The church bells had just finished chiming the midnight hour through the town’s streets. It was Christmas. Snow had been falling all evening and now as Elizabeth walked down the church steps she gripped the railing, carefully placing her foot on each step making sure not to slip. Tomorrow was going to be a busy day and she could not afford to fall and bruise herself, or something worse.
Pastor John’s homily kept running through her mind as she walked the few blocks to her home. He’d said Christ came as a babe and lived among us so that we’d feel he was our friend as well as our Savior. Elizabeth desperately needed a friend. She was getting on in years and much of her family was gone now. She’d never married. It was just her and her dog and cat in the little house. But tomorrow she’d have a house-full. It was the day she opened her home to the people in the Shelter—those who were temporarily without a home for one reason or another. The Shelter cared for them well enough, but Elizabeth couldn’t bear to think anyone might spend Christmas anywhere but in a real home and so she offered hers for the day.
Turning the key in her front door she turned her face upward for a few moments to take in the night sky. It was then she noticed the North Star for the first time that evening. It seemed brighter tonight and she thought about that night long ago in Bethlehem. How Mary must have felt giving birth in such humble surroundings…away from home. Elizabeth’s house was humble, but she’d made it into a home and hoped those who came tomorrow—no it was today now—would find comfort and hope to meet the challenges that lay ahead for them.
As Elizabeth lay down in her bed to sleep the few remaining hours of the night she thought about her hopes and dreams. As a little girl she’d looked forward to growing up and having a family of her own. Marrying a good man and having as many children as she could were at the base of her dream. From there she imagined how her life would go with her little family around her….grandchildren eventually as she grew into old age with her husband…..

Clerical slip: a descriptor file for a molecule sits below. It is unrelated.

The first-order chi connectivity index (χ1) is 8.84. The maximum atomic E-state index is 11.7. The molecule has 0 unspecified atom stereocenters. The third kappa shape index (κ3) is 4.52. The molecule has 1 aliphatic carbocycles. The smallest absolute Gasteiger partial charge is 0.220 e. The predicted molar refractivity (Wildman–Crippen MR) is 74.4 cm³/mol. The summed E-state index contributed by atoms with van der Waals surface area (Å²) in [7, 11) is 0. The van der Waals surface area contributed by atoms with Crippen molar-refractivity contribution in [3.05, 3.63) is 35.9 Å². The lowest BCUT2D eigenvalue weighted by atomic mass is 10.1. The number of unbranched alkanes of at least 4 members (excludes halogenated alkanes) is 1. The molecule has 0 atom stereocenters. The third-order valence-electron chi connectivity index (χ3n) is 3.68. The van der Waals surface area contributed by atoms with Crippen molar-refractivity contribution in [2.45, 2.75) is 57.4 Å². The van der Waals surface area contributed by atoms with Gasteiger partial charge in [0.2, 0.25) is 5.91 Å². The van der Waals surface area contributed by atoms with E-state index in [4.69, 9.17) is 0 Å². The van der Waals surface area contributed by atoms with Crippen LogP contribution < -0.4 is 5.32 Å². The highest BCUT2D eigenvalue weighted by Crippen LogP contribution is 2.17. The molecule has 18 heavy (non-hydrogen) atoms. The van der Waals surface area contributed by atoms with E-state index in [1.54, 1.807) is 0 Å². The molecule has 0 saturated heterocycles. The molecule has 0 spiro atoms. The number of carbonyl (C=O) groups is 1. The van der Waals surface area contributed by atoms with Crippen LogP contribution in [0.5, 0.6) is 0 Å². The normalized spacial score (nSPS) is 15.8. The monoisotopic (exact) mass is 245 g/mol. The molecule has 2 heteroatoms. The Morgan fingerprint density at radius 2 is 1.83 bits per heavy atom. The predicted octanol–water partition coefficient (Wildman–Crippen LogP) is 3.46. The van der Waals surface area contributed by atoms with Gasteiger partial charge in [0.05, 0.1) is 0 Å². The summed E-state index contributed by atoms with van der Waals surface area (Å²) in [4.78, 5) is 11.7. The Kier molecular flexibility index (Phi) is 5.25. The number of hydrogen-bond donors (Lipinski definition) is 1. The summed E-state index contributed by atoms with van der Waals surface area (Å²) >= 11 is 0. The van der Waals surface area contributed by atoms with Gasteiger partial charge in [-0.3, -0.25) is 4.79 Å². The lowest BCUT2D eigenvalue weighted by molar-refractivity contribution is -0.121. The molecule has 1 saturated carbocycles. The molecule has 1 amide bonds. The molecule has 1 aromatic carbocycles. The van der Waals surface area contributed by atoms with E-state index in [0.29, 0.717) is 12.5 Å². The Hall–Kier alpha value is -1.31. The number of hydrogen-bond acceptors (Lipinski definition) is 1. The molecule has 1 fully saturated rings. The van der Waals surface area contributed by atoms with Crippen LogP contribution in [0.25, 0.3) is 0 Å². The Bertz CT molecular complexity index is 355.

She awoke with a start! Elizabeth lay there waiting for her head to clear. Had she heard a noise? Is that what woke her? The curtain was slightly parted and a stream of light found its way across her quilt. She hadn’t noticed a full moon earlier, so she went to the window to see where the light was coming from. It was the North Star. It was even brighter now. The snow that graced the landscape shimmered in the light as bare branches cast long shadows across the back garden. Elizabeth’s eyes were drawn to an outline of a child standing there. Who could be out at this time of night?!
Before she could move from the window the small figure dissolved before her eyes. Was she just dreaming? Dreaming….dreams. She was reminded of her childhood dream and tears welled up in her eyes. She blinked causing them to spill out and as one lone tear landed on the sill Elizabeth began to feel a certain hope warm her heart. She thought about the people who would be arriving in just a few hours. Some would be children. They wouldn’t be her children, but she could love them all the same, just as much.
The morning light came quickly—too quickly for Elizabeth. She was still tired, yet she looked forward to the day ahead. She would manage well enough. She usually did. She’d have tomorrow to catch up on her lost sleep. As for today she’d better get up and start preparing for her guests.